Document Detail

The value of lower-extremity duplex surveillance to detect deep vein thrombosis in trauma patients.
MedLine Citation:
PMID:  23354253     Owner:  NLM     Status:  MEDLINE    
BACKGROUND: Venous duplex surveillance (VDS) is commonly used in trauma patients considered at risk for deep venous thrombosis. Economic evaluations have not addressed the quality of either the process of care or the outcomes achieved through the use of VDS. We sought to determine the value (quality/cost) of VDS in trauma patients stratified by risk for venous thromboembolism.
METHODS: We reviewed records of all trauma patients from July 2006 to December 2010 who received weekly VDS examinations of the lower extremities. Prophylaxis and risk stratification were performed according to the American College of Chest Physicians recommendations. Patients were stratified by level of venous thromboembolism risk according to the results of a systematic review of the literature. The "value" of VDS was expressed as the number of clinically relevant findings divided by the cost (defined as the percent full-time equivalent of a certified vascular technologist performing VDS).
RESULTS: A total of 2,169 patients met inclusion criteria and were stratified by deep venous thrombosis risk (218 moderate, 1,173 high, 778 highest). The quality of the process (the percent of sites adequately visualized per VDS) was not clinically different among risk groups. The quality of the outcome (number of clinically relevant findings) was significantly greater, and the work time required per finding was significantly lower in the highest-risk group (p < 0.001). The value of VDS was significantly greater in the highest-risk group compared with high or moderate-risk groups (1,104 vs. 337 vs. 76 findings per percent full-time equivalent, respectively; p < 0.001).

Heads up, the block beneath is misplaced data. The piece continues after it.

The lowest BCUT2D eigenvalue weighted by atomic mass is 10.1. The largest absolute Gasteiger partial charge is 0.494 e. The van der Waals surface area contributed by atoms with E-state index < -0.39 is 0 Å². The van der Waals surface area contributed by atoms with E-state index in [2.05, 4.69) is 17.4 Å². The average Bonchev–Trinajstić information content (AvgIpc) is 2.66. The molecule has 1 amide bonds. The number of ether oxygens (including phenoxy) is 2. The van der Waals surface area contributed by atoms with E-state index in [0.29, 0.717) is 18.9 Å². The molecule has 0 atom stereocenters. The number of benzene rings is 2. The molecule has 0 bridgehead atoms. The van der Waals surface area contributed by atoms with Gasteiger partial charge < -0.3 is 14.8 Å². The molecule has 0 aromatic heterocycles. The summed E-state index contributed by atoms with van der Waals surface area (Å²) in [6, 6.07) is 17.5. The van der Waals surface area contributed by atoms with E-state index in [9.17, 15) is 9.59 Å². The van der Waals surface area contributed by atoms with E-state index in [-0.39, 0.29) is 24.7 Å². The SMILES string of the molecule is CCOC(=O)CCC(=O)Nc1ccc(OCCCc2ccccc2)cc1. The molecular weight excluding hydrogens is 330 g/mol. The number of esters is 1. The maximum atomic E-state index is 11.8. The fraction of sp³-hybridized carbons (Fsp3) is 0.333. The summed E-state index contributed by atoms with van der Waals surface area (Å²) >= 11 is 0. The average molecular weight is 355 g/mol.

CONCLUSION: VDS has significantly greater value in the highest-risk group and is warranted in this group. It is of less value in the moderate risk trauma patient. Calculating the value of specific health care interventions can guide the allocation of limited resources.
LEVEL OF EVIDENCE: Prognostic study, level II; value-based evaluation, level III.
Jesse Bandle; Steven R Shackford; Jessica E Kahl; C Beth Sise; Richard Y Calvo; Meghan C Shackford; Michael J Sise
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Publication Detail:
Type:  Journal Article    
Journal Detail:
Title:  The journal of trauma and acute care surgery     Volume:  74     ISSN:  2163-0763     ISO Abbreviation:  J Trauma Acute Care Surg     Publication Date:  2013 Feb 
Date Detail:
Created Date:  2013-01-28     Completed Date:  2013-04-05     Revised Date:  2013-09-25    
Medline Journal Info:
Nlm Unique ID:  101570622     Medline TA:  J Trauma Acute Care Surg     Country:  United States    
Other Details:
Languages:  eng     Pagination:  575-80     Citation Subset:  AIM; IM    
Division of Trauma, Department of Surgery, Scripps Mercy Hospital, San Diego, California, USA.
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MeSH Terms
Cost-Benefit Analysis
Injury Severity Score
Leg / blood supply,  ultrasonography
Middle Aged
Retrospective Studies
Risk Factors
Ultrasonography, Doppler, Duplex / economics
Venous Thrombosis / economics,  etiology,  ultrasonography*
Wounds and Injuries / complications*,  economics,  ultrasonography

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